Some time ago, perhaps twenty-five years ago, I happened to be listening to some late-night radio talk show. The host was sort of a conservative Rush Limbaugh clone, so popular on talk radio at the time and he was interviewing a Libertarian candidate for some position. At one point during the interview, the host pointed out that while Libertarian ideas about small, limited government were popular with many Americans their position on legalizing drugs was not. The Libertarians might, he said, get more votes and actually win elections. The Libertarian explained in detail how legalizing drugs was consistent with the general Liberation philosophy on minimalist government and dropping the drug legalization plank from their platform would be inconsistent with that minimalist philosophy. The host replied that he understood their reasoning and even agreed with it, but that many Americans did not, therefore as long as the Libertarians insisted on advocating drug legalization, the appeal of the Libertarian Partry would be somewhat limited. That might be, the Libertarian said, but they weren’t going to compromise their principles.
That is one of the reasons I don’t vote for the Libertarian Party enough though I agree with most of what they have to say. To put it simply, what good is all their fine principles if they cannot get elected to enact them? If The Libertarians will not adapt their message to win over a majority of the voters, they cannot be elected into a position to make any of their ideas into reality. Even if a Libertarian does manage to be elected into some position such as a legislator, he will be ineffective at getting anything done if he will not compromise and form some sort of coalition with non-Libertarians. So, what good is the Libertarian Party?
The problem with the Libertarians is that they know perfectly well that they have no chance of actually winning any elections and therefore have no reason to make the sort of compromises and concessions that the major parties have to make to win elections. The Libertarians are free to prize ideological purity over electability. They can propose policy ideas that are completely logical and consistent with their philosophy but that are not necessarily related to actual experience. They can imagine life in a small government utopia without worrying too much about how to bring it about, how it might actually work, or whether that is what people actually want. Because the Libertarians, and really any minor party in our political system, don’t have any reason to adapt their message to make themselves more electable, they don’t bother and end up making themselves even less electable over time.
This leads to the other reason I don’t vote for the Libertarian Party. They cannot win. No third party has any chance in our first past the post, winner takes all elections. Proportional voting and runoffs are uncommon in the United States and usually the candidate with the most votes, even if he does not get a majority. This makes any vote for a third-party candidate a wasted vote, and often effectively a vote for the candidate the voter is ideologically opposed to. Consider this example. Suppose there are three candidates running for Congress, a Democrat, a Republican, and a Libertarian. Now suppose around 3% of the more conservative voters decide that the Republican is just not conservative enough for them. She supports various big government programs that small-government conservatives oppose. On election night the results are 49% for the Democrat, 48% for the Republican, and 3% for the Libertarian. The Democrat wins the election and goes on to Congress where he supports even bigger government than the Republican candidate would have. Those voters who stuck to their principles and voted for the Libertarian ended up, in effect, voting for the big-government candidate. A similar scenario might have progressives deciding that the Democratic Party is too capitalist and voting for the Green Party, only to see the even more capitalist Republican winning.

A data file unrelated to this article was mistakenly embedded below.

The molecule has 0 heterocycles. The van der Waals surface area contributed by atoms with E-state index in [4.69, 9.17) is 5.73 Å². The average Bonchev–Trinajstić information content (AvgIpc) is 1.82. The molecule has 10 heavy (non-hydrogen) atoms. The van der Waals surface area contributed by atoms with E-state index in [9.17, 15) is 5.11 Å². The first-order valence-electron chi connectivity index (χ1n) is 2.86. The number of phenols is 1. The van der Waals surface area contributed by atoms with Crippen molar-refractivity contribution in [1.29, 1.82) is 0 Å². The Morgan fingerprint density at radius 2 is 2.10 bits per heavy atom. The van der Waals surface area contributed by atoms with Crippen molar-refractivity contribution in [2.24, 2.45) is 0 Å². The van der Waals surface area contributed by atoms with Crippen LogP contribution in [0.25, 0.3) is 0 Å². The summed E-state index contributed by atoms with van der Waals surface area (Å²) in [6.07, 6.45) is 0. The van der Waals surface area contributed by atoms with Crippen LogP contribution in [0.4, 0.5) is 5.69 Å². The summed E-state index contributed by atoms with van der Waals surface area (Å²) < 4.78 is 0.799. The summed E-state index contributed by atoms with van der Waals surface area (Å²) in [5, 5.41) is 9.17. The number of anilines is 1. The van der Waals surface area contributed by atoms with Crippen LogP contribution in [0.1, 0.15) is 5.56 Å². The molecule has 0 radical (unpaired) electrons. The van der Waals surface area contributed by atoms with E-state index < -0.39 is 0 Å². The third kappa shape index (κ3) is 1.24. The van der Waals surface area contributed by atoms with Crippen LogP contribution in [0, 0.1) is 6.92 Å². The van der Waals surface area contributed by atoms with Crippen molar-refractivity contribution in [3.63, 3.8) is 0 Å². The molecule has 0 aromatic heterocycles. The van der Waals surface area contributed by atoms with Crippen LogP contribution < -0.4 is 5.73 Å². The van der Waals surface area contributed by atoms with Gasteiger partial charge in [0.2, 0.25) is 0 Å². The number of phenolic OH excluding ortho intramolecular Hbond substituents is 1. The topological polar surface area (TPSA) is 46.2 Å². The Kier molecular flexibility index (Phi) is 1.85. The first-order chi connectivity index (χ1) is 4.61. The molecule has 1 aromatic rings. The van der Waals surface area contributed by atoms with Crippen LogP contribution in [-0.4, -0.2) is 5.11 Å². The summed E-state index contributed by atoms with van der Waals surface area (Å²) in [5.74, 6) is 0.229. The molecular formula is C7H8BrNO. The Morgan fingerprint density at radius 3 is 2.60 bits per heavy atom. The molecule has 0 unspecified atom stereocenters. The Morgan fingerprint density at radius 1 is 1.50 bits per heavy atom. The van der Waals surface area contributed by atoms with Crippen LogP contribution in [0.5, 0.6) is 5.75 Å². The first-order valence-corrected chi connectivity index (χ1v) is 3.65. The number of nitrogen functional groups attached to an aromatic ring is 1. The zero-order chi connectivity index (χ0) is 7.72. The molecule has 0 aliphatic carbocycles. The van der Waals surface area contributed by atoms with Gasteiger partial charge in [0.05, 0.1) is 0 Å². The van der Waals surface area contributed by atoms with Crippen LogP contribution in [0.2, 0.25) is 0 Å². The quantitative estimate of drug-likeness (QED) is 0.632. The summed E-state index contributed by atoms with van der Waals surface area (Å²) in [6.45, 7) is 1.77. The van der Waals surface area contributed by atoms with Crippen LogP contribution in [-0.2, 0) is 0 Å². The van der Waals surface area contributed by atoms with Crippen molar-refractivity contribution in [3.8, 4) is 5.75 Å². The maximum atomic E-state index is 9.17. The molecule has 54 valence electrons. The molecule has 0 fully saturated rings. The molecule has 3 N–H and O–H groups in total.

The point of this discussion is that what is very likely the most important election of our lifetimes is rapidly approaching. I know they say that about every election, but it is really true this time. Donald Trump, for all of his faults, has been a monumental, history-changing president. His wrecking ball approach to governance has helped to demolish stale orthodoxies and shaken the grip of a stagnant elite. Trump has taken US policy in a new direction and has helped to resolve issues that have been stalemated for decades. He needs to have another term to complete his work. Meanwhile, the Democrats have moved so far to the left that they are openly embracing socialism. This new Democratic party is not the party of FDR or JFK anymore. The contemporary Democratic Party derives its ideology more from Karl Marx and Vladimir Lenin than from Thomas Jefferson and Andrew Jackson, the founders of the Democratic Party they now despise as racists and slave owners. It is increasingly evident that the Democrats despise America and all the institutions that make America great and free. They cannot be allowed to wield power until the moderates are back in control of their party.
This means that those of us who still love our country and wish to be free do not have the luxury of standing on ideological purity. Casting a protest vote for a third party or abstaining from voting altogether is the same as voting for the Democrat’s extreme socialist agenda. It is better to vote for an imperfect Republican like Donald Trump than waste your vote on a Libertarian and see Joe Biden and his puppetmasters in office.